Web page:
As Britain headed to work on a Tuesday morning like any other, Westminster was feeding on its diet of speculation even more than usual. The reshuffle laid bare David Cameron's aims for the rest of the parliament for all to see. His turn to the right of his party seemed emphatic enough to demote Ken Clarke and overlook a previous pledge to transform the cabinet table with more women. The result, however, will not have been drastic enough to appease his backbenchers.
Another key aim was to improve the way that policies are communicated by ministers. Former Health Secretary Andrew Lansley was demoted to Leader of the Commons and ex-Environment Secretary Caroline Spelman was removed from the cabinet all together for poor performances on Newsnight, Boulton & Co and Today. The new faces at the top of government- Grant Shapps, Chris Grayling, Maria Miller- are of a different mould. Shapps was sent on the breakfast rounds from the crack of dawn on Wednesday, and as I type mid-morning in a Westminster coffee shop, he's still at it a few tables away.
Tuesday's outright winner was almost certainly Jeremy Hunt. His walk from the Department for Culture, Media and Sport in the morning was nothing short of a leap of faith. A swift axe from the government was not by any means out of the question, but Hunt's successful Olympics work won him a promotion. He later arrived at the Department of Health to fill the Lansley-shaped void. The position is hardly the most sought after in the Conservative Party - the new Health Secretary is now tasked with packaging the most controversial policy rock of the parliament into golden chunks for voters.
Meanwhile, the biggest loser of the day was probably Justine Greening, who was demoted for the despicable political offence of following her party line on the Heathrow third runway. She was subsequently shifted off from the Department of Transport to International Development - a clear step down for such a bright ministerial mind. Her strong opinions on airport expansion clearly formed a significant vested interest, but the PM knew this when he hired her last October. Why remove her now, unless a substantial policy change is on the cards?
Nick Clegg ensured the yellow cabinet chairs didn't even move an inch, as he glued the Liberal Democrat coalition cards firmly into place. Movement between big players was sidelined, as David Laws returned to government to take up a dual-department position with both ministerial and advisory responsibilities. The return of the respected Lib Dem was the Deputy PM's fundamental priority in the reshuffle, but the subsequent lack of frontbench amendments may cause problems in the future.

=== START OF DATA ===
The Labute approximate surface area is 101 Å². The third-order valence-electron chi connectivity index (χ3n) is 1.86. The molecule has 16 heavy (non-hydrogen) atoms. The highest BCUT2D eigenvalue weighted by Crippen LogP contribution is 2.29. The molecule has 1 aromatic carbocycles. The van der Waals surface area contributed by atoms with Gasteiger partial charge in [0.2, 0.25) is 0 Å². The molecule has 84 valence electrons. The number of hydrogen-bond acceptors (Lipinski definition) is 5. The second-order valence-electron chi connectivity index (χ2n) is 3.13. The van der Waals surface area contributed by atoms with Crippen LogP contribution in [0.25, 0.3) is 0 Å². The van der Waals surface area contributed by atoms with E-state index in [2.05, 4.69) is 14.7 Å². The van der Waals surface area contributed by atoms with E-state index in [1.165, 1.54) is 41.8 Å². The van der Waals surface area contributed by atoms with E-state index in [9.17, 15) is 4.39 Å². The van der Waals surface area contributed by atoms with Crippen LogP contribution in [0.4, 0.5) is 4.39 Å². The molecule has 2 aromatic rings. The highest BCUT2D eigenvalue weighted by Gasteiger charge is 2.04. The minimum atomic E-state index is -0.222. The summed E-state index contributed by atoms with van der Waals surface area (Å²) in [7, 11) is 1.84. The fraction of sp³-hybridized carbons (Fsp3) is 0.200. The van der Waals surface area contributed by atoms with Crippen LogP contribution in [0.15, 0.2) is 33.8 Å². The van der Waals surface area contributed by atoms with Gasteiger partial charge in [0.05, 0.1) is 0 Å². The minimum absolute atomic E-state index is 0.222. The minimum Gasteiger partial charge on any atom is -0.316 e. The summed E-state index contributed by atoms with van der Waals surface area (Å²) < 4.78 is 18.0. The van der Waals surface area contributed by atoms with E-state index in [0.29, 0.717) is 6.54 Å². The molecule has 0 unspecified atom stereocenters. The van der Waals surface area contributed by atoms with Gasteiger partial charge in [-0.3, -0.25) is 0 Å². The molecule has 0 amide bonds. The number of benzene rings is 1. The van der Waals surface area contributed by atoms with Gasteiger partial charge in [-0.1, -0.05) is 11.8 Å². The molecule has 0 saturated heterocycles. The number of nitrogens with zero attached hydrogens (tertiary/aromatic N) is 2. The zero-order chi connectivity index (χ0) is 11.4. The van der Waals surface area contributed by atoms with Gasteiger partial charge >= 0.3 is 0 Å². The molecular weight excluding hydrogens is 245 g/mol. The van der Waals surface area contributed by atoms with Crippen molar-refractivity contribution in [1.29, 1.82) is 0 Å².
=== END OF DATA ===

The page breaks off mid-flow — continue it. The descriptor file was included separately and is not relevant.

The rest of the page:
The general consistency of the junior coalition party's ministers was mirrored by the top flight of the Tory party. The Foreign Secretary maintained his position to continue his responsibility for UK's international affairs, the Home Secretary stayed put to implement her broad reforms to British society and the Education Secretary was spared to move forward his plans for schools. Most significantly though, the Chancellor stayed to oversee the government's economic policy. This reshuffle swapped around lower personnel, but the general policy sheet for the economy, society and global relations has remained.
In reality, the events of the past few days will send out little more than a ripple outside the Westminster village. For one of the key problems with modern British politics is that, at the end of the day, the vast majority couldn't care less. We live in a society where people are much more likely to watch contestants enter the Big Brother house than watch new members of the political elite walk up Downing Street.
Whilst the world shrinks due to technological advancements, more people than ever before are living in incredibly regional bubbles. The NIMBYist culture against the proposed Heathrow extension and high speed rail network prove that most voters couldn't care less about politics until it affects them in the most direct way.
Cameron's big challenge over the second half of the parliament dwarfs the predicament of faces around his cabinet table. He has to get the economy back on track, whilst creating a legacy that will make the coalition's many calamities worth the hassle. More woeful economic facts and figures are spewed out each day, but the potential political damage caused by going into the next general election without a rise in living standards is overlooked.
Mitt Romney's strongest presidential campaign moment yet was a moment in his speech at the Republican National Convention last week. He asked the American people to fundamentally question whether they were better or worse off today than the day President Obama took office. This black and white view might demonstrate a brutal ignorance to detail, but it is incredibly common - incumbent candidates are blighted by it on almost every electoral stage.
With somewhat inharmonious current relations between coalition members, this reshuffle gave Cameron a chance to look forward. He's now selected his key representatives for the next few years. They'll face their fair share of peril of the coming weeks and months, with aviation already exploding on the Downing Street doorstep. The clear post-reshuffle line from the government has been that the focus has shifted to the communication, not creation of policies - their practical success will be vital for a Tory victory in 2015.
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